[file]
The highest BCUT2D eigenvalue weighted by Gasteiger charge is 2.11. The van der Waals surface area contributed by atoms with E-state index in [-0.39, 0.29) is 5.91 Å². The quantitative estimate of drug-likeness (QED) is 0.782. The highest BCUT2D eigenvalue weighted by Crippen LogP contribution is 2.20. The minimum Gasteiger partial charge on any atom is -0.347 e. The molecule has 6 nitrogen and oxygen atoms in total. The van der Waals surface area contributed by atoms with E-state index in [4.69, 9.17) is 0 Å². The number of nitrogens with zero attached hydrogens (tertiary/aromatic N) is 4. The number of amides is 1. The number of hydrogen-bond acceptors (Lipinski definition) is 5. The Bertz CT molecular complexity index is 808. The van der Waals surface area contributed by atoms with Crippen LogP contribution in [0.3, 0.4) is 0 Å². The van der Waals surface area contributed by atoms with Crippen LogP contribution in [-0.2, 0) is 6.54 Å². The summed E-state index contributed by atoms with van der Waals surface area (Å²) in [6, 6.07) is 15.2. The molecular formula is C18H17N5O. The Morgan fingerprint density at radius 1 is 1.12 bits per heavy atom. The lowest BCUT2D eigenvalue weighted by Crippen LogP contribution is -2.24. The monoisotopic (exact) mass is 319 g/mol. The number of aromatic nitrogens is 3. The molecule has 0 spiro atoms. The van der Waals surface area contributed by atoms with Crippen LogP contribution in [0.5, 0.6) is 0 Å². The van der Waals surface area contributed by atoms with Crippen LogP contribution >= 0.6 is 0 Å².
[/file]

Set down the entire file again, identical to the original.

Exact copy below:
The highest BCUT2D eigenvalue weighted by Gasteiger charge is 2.11. The van der Waals surface area contributed by atoms with E-state index in [-0.39, 0.29) is 5.91 Å². The quantitative estimate of drug-likeness (QED) is 0.782. The highest BCUT2D eigenvalue weighted by Crippen LogP contribution is 2.20. The minimum Gasteiger partial charge on any atom is -0.347 e. The molecule has 6 nitrogen and oxygen atoms in total. The van der Waals surface area contributed by atoms with E-state index in [4.69, 9.17) is 0 Å². The number of nitrogens with zero attached hydrogens (tertiary/aromatic N) is 4. The number of amides is 1. The number of hydrogen-bond acceptors (Lipinski definition) is 5. The Bertz CT molecular complexity index is 808. The van der Waals surface area contributed by atoms with Crippen LogP contribution in [0.3, 0.4) is 0 Å². The van der Waals surface area contributed by atoms with Crippen LogP contribution in [-0.2, 0) is 6.54 Å². The summed E-state index contributed by atoms with van der Waals surface area (Å²) in [6, 6.07) is 15.2. The molecular formula is C18H17N5O. The Morgan fingerprint density at radius 1 is 1.12 bits per heavy atom. The lowest BCUT2D eigenvalue weighted by Crippen LogP contribution is -2.24. The monoisotopic (exact) mass is 319 g/mol. The number of aromatic nitrogens is 3. The molecule has 0 spiro atoms. The van der Waals surface area contributed by atoms with Crippen LogP contribution in [0.5, 0.6) is 0 Å². The van der Waals surface area contributed by atoms with Crippen LogP contribution >= 0.6 is 0 Å².